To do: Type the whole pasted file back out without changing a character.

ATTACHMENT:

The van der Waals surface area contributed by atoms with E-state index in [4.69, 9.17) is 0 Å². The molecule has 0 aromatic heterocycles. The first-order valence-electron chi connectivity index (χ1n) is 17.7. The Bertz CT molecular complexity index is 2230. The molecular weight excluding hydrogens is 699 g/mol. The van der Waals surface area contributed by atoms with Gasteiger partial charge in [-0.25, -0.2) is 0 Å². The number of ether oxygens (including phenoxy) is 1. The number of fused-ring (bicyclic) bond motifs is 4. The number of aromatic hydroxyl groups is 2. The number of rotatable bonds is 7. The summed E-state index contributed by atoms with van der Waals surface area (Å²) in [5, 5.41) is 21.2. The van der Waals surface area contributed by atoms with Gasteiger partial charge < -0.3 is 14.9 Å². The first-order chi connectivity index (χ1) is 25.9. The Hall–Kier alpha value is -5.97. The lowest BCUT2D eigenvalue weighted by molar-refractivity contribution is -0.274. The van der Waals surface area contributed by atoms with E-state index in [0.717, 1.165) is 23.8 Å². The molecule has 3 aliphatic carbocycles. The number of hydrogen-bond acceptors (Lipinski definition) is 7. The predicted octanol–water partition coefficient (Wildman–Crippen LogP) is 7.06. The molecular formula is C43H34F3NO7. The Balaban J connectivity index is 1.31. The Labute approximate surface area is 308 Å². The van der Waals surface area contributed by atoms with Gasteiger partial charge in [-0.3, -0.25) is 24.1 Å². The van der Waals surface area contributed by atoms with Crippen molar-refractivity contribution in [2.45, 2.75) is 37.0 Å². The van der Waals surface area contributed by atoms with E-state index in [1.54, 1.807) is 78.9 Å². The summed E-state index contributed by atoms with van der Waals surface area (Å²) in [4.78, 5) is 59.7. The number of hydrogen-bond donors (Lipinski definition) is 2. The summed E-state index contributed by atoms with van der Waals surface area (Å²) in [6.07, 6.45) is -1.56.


The van der Waals surface area contributed by atoms with E-state index in [4.69, 9.17) is 0 Å². The molecule has 0 aromatic heterocycles. The first-order valence-electron chi connectivity index (χ1n) is 17.7. The Bertz CT molecular complexity index is 2230. The molecular weight excluding hydrogens is 699 g/mol. The van der Waals surface area contributed by atoms with Gasteiger partial charge in [-0.25, -0.2) is 0 Å². The number of ether oxygens (including phenoxy) is 1. The number of fused-ring (bicyclic) bond motifs is 4. The number of aromatic hydroxyl groups is 2. The number of rotatable bonds is 7. The summed E-state index contributed by atoms with van der Waals surface area (Å²) in [5, 5.41) is 21.2. The van der Waals surface area contributed by atoms with Gasteiger partial charge < -0.3 is 14.9 Å². The first-order chi connectivity index (χ1) is 25.9. The Hall–Kier alpha value is -5.97. The lowest BCUT2D eigenvalue weighted by molar-refractivity contribution is -0.274. The van der Waals surface area contributed by atoms with E-state index in [0.717, 1.165) is 23.8 Å². The molecule has 3 aliphatic carbocycles. The number of hydrogen-bond acceptors (Lipinski definition) is 7. The predicted octanol–water partition coefficient (Wildman–Crippen LogP) is 7.06. The molecular formula is C43H34F3NO7. The Balaban J connectivity index is 1.31. The Labute approximate surface area is 308 Å². The van der Waals surface area contributed by atoms with Gasteiger partial charge in [-0.3, -0.25) is 24.1 Å². The van der Waals surface area contributed by atoms with Crippen molar-refractivity contribution in [2.45, 2.75) is 37.0 Å². The van der Waals surface area contributed by atoms with E-state index in [1.54, 1.807) is 78.9 Å². The summed E-state index contributed by atoms with van der Waals surface area (Å²) in [4.78, 5) is 59.7. The number of hydrogen-bond donors (Lipinski definition) is 2. The summed E-state index contributed by atoms with van der Waals surface area (Å²) in [6.07, 6.45) is -1.56.